Developed Countries Can Shock Third World Country People

When I was in the Marines I had a friend that was from extreme rural Africa.

So we took him to 3d shows and such. He had been in the US for around 6 months but even things like tv was an amazing luxury to him. Someone in the group picked up one at a pawn shop off post and gave it to him and he was just amazed that someone would just give him a TV.

Something nifty. He had it set up so direct deposits would go to an account his village had access to. His salary as an E2 in the Navy made his family semi royalty in the village.

The discpline in driving. In my country, even when the signal light is color red, they just brush it off and continue accelerating. F*cking morons.

That things would get fixed. I had a vending machine in my dorm building, it broke down and said well s@#t guess no more vending machine. Absolutely flabbergasted when I saw the machine repaired and working

The postal system. The logistics of delivering millions of letters to millions of homes on a daily basis is astonishing. Especially at that price. The idea that I can send a letter across the country and have it reliably delivered the next or possibly even same day is truly impressive.

You’ve got so much fresh water, you s@#t in it!

The quality of the public infrastructure, and how respectfull city planning is with pedestrians. Sydney is full of beautifull little gifts in the shape of shortcuts, stairs, parks, pathways. Everywhere.

It truly is a joy to just walk through the city.

Also, dogs are more polite that people where I come from.

Giant grocery stores are full of food and always fully stocked.

Coming from Ukraine to USA in the 90’s, my entire family’s jaws dropped for hours.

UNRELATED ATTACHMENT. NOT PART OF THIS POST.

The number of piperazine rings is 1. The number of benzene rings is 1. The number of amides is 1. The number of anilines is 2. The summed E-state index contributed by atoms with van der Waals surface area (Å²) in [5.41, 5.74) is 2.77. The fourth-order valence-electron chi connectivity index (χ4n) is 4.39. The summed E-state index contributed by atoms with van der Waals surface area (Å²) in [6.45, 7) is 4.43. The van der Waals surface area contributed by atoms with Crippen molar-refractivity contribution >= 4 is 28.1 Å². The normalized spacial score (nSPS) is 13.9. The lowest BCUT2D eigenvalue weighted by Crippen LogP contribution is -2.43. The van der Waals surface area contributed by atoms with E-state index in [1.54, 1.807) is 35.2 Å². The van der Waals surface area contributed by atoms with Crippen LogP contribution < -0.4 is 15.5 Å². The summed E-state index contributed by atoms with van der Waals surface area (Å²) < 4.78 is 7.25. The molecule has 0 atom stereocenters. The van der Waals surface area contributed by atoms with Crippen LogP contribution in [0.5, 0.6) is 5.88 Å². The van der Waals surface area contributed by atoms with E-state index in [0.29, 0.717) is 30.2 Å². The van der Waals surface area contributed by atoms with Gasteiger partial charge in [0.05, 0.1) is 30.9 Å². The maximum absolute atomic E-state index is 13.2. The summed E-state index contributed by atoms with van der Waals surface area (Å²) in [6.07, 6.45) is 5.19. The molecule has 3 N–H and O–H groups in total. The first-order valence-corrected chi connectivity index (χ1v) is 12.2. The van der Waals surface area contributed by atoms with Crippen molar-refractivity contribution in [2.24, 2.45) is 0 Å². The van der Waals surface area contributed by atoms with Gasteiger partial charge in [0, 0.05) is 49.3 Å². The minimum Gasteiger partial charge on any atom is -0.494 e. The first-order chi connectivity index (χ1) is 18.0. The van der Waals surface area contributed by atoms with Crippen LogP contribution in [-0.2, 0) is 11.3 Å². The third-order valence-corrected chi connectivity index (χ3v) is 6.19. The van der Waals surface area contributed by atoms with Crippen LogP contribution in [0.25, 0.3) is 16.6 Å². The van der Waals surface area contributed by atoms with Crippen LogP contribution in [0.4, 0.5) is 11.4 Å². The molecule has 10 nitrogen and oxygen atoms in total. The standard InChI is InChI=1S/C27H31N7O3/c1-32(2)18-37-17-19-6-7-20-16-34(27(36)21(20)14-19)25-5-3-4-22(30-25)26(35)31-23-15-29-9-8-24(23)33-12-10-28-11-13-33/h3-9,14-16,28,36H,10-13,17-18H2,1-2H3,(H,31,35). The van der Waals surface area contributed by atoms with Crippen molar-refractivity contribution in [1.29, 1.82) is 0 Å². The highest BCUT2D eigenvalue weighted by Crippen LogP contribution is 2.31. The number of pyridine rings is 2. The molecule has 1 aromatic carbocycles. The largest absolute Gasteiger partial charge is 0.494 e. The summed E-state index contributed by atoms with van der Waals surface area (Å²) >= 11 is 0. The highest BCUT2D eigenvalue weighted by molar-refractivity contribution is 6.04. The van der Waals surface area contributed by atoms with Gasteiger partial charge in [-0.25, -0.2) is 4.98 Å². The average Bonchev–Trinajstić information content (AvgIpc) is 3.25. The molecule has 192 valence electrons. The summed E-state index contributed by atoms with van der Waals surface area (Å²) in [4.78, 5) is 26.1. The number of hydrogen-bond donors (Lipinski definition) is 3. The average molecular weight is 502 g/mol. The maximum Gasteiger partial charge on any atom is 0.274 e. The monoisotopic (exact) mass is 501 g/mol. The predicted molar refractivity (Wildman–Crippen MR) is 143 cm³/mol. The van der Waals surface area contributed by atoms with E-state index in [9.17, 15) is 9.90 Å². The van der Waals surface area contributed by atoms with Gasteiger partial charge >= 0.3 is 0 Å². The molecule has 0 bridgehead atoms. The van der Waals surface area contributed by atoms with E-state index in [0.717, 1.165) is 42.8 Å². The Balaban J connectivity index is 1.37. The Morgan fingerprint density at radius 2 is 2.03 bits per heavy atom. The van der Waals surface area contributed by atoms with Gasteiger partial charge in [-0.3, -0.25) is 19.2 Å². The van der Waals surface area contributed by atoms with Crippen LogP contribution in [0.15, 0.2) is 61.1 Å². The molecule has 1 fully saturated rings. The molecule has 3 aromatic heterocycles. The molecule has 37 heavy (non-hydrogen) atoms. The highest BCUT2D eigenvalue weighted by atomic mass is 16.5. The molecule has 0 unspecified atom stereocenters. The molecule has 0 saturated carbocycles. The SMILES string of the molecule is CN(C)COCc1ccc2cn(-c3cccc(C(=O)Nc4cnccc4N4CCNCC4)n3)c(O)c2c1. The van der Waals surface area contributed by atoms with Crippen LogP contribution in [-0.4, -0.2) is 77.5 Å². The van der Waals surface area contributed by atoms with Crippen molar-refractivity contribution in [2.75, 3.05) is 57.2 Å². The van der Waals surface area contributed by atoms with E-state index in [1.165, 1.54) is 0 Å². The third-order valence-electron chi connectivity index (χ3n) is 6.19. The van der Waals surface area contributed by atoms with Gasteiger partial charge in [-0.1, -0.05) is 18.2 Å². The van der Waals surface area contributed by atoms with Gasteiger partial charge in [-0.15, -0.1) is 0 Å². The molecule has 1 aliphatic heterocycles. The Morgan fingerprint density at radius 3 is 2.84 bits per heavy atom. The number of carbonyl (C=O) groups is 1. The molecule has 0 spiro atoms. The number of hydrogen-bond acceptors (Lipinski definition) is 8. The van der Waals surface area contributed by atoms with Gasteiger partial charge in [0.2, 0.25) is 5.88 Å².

The lights. So many lights from street lamps, traffic lights, huge buildings lit up all night. Oh and the highways blew my mind. They were so wide and full of so many cars.

I was 6 and I’ll never forget that first drive from the airport to my new home in December. It was also my first time seeing snow.

Not getting suspicious when a stranger talks to you on the street. I can’t get over it, I get anxious every time, but people in Canada don’t seem to mind at all

Where I come from, when a stranger approaches you, you nope the f@#k out

Toilets ..flushing toilets that you could repeatedly flush too

How little theft there is. I was always told to always mind my bag and make it clear I’m holding it tight. Now I can freely leave it beside me, sometimes not even look! I’ve had friends leave a purse on a table in a restaurant and I made jokes about how easy it would be to steal it. Just a lot more relaxing in public due to less theft.

Another one is how less physical fighting in schools there is. From a young age I was always told “if someone hits you, hit them back harder” but when we moved to UK my dad told me before my first day of school “if someone hits you, tell the teacher”.

drinking water directly from water taps

How things actually work.

You can rely on your electricity not going out at least twice a day. If you buy something and it breaks, there’s warranty with little to no hassle. Internet actually works more than it doesn’t. Public transportation actually arrives and shockingly, it does on time. If you hire a service, it’ll actually be done and with an expectation of quality. The list goes on.

Of course it’s not perfect and there’s s@#tty people everywhere, but that’s the exception, not the rule. And it’s a massive difference.

A Tsongan African man who was staying with me came rushing in the first week he was staying me and woke me up. He was extremely excited that there was a garbage truck with a motorised arm and was picking up the wheely bins as it went down the street “Have you seen this! Have you seen this!” He kept exclaiming over and over again, “Amazing, amazing!” It made me laugh very hard, but he was a lovely guy.

 

Coming from the worse country to a better one, it surprises me how easy it is to do a transaction online.

Apply visa? do it online. They will notify you once they need documents, once you are ready, etc. Every step of the process.

Pay bills? Fine, do online banking.

Order food, groceries? Do it online, call for delivery.

Schedule for appointment? Call, Do it online.

Meanwhile in my country, you need to do all this PHYSICALLY. Fall in line for hours. Registration done?

On to the next step – payment. Uh oh, you need to go the bank, collect the receipt and come back here.

You want to do it online? Good luck with the s@#tty websites and slow internet. I could go on and on.

Its day and night comparison.

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